To their disappointment, residents in the Druid Hills community say they will have to go to court to continue their battle against a proposed subdivision in the historic district.
Residents were hoping for an end to their decade-long fight against the subdivision planned by property owners Robert H. Buckler and Anthony McCullar. The men want to subdivide three lots on Clifton Road into seven lots, ranging from two-thirds to four-tenths of an acre.
The property is located in the historic Druid Hills which was designed by renowned landscape architect Frederick Law Olmsted, who also designed Central Park in New York and the grounds of the Biltmore Estate in Asheville, N.C. The community is listed on the National Register of Historic Places.
The county’s Zoning Board of Appeals voted Feb. 13 to deny an appeal of a decision to issue a land disturbance permit for the property.
“The core issue is whether or not these developers needed to have a certificate of appropriateness from the Historic Preservation Commission before they could get approval from the planning commission for their subdivision,” said Rob Benfield, an attorney for the Druid Hills Civic Association.
Bruce MacGregor, president of the Druid Hills Civic Association, said, “The decision today was very disappointing.
“The Zoning Board of Appeals seemed to be confused,” MacGregor said. “It was a simple question. Was the land development permit issued properly or not?”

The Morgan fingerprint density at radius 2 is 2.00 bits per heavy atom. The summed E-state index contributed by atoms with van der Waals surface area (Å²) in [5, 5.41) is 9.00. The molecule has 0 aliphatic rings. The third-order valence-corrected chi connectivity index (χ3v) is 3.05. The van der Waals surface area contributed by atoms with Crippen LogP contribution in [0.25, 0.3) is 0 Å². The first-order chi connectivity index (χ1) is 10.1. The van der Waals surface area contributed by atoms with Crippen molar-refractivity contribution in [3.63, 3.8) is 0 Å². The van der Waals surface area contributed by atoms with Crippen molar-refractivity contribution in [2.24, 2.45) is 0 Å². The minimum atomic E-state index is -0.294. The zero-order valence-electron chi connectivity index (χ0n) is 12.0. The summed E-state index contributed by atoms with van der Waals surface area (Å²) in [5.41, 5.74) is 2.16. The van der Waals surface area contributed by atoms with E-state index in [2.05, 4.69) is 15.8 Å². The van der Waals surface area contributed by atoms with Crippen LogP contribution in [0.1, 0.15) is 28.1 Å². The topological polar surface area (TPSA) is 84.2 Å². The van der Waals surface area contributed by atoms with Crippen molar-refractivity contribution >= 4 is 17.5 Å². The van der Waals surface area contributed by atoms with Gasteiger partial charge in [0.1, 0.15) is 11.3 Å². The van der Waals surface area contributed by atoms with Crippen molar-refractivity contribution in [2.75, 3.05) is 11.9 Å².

MacGregor said, “The next step is to go to court. Again. At our own expense.”
“It was very disappointing,” MacGregor said. “This has gone on 10 years. The owner…has lost eight lawsuits. He’s lost three attempts at the General Assembly to change state law. The only things he has won have been two administrative decisions” by DeKalb CEO Burrell Ellis’ administration.
The next showdown in the fight will be March 18 before DeKalb County Superior Court Judge Asha Jackson. A temporary restraining order for the development of the property was set to expire Feb. 17, but Jackson has extended it until a court hearing March 18.
The appeal to the zoning board was made by DeKalb commissioners Kathie Gannon and Jeff Rader and the Druid Hills Civic Association.
“There was an appeal of an erroneous decision made by our administrative staff,” Gannon sad. “Unfortunately the board of appeals did not look at those facts and made a motion to deny [the appeal].
“Even though it was made through some kind of decision [or] deal on the part of the CEO’s office, there was no agreement of any kind that we [commissioners] have ever seen or ever been involved in,” Gannon said.
In July 2012, Ellis was named in a lawsuit over a land displacement permit for the proposed subdivision. Five months later, the county gave Buckler permission to proceed with part of the subdivision, and the lawsuit was dropped.
“The owner said he had filed a lawsuit against the CEO and then agreed to drop it if they would settle and give him a permit,” MacGregor said. “That doesn’t seem like the right thing to do me. Is that the way permits are now issued in DeKalb County?”